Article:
On July 14 of last year, in a reflection titled “Cuba’s Tiananmen,” I reported on the monster protests that rocked the entire island of Cuba on July 11, 2021. I followed up on November 13 with a Reflection titled “People Power,” reporting on the demonstration’s fallout — both the government’s response and the Cuban people’s takeaway — of that unprecedented groundswell of resistance to the Castro-Diaz Canel dictatorship.
Well, for Cubans everywhere, July 11 has now joined the pantheon of unforgettable, touchstone, never-to-be-erased dates, along with May 20 (Independence Day), July 26 (Revolution Day), November 9 (Fall of the Berlin Wall), December 24 (Noche Buena), and many others. It is called simply 11J.
As I previously reported, the Cuban government passed “Decree-Law 35 and Resolution 105, further restricting what few rights of expression already exist on the island by more explicitly legalizing the repressive organs’ power to censor, to harass, to preemptively detain individuals who might participate in peaceful demonstrations, and to legitimize trials without due process — all practices in which they already indulge, but to which they have now given a veneer of legality.”
For Cubans everywhere, July 11 has now joined the pantheon of unforgettable, touchstone, never-to-be-erased dates.
But today I’m happy to report that the Cuban people’s ingenuity has risen to the challenge. Can’t have big political rallies? How about localized and frequent rallies for trifling causes? The Cuban American National Foundation (CANF) reports on a new strategy for citizens to express their dissatisfaction in ways that don’t fall foul of the law, but which everyone knows have a hidden subtext. “The regime finds itself in a vicious circle, or worse yet, in a descending spiral that is forcing the confluence of pro-change agendas” with apolitical objectives that are profoundly antisystem. “The system’s monopoly over the citizens’ discourse has fallen like a castle built of playing cards and has been effectively retarded by quotidian acts of resistance, like the march on the Day of the Dog.”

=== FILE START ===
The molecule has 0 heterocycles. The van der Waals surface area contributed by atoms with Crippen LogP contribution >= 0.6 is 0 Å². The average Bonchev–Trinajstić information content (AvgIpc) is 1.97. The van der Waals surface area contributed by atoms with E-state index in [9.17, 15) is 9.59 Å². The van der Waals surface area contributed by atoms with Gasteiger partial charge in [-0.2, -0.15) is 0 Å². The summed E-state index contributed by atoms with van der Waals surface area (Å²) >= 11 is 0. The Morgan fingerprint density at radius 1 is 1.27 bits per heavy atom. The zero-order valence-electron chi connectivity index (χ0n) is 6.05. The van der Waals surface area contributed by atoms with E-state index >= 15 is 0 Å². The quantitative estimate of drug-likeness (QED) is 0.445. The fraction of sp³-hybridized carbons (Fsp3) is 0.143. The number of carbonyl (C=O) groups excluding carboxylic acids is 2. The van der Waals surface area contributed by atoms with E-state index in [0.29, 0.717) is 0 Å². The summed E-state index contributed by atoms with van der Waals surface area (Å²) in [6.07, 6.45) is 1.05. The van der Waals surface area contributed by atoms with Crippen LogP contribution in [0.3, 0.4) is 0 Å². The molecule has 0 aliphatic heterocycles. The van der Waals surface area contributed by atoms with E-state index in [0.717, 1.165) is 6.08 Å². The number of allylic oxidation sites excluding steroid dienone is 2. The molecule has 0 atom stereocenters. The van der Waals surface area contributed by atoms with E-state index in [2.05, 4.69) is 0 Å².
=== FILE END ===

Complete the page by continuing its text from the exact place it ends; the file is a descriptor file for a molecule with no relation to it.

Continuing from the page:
On April 10, a procession began to the historic Colón Cemetery (where my grandparents are buried), ostensibly to commemorate the Day of the Dog, whatever that exactly means. There is no elaboration on the exact meaning of the Day of the Dog in the CANF’s report. I suppose they perceive the overt purpose as meaningless, in contrast to the covert purpose, which is to needle the government under whatever guise.
The Cuban people’s ingenuity has risen to the challenge. Can’t have big political rallies? How about localized and frequent rallies for trifling causes?
Confronting stiff police resistance, the participants nonetheless succeeded in laying a wreath on the tomb of American philanthropist Jeannette Ryder, founder of the Society for the Protection of Children, Animals, and Plants in Cuba. This in spite of Javier Larrea, founder of Bienestar Animal Cuba, being notified that the march was illegal and would not receive approbation from the authorities.
What’s next?, I’ve wondered. A celebration for the day of the caiman? Or, to push the regime’s envelope of tolerance, a march against litter? The choices are infinite — as long as people can gather in support of apolitical causes that needle the powers that be, everyone knowing full well the underlying meaning of these minor marches.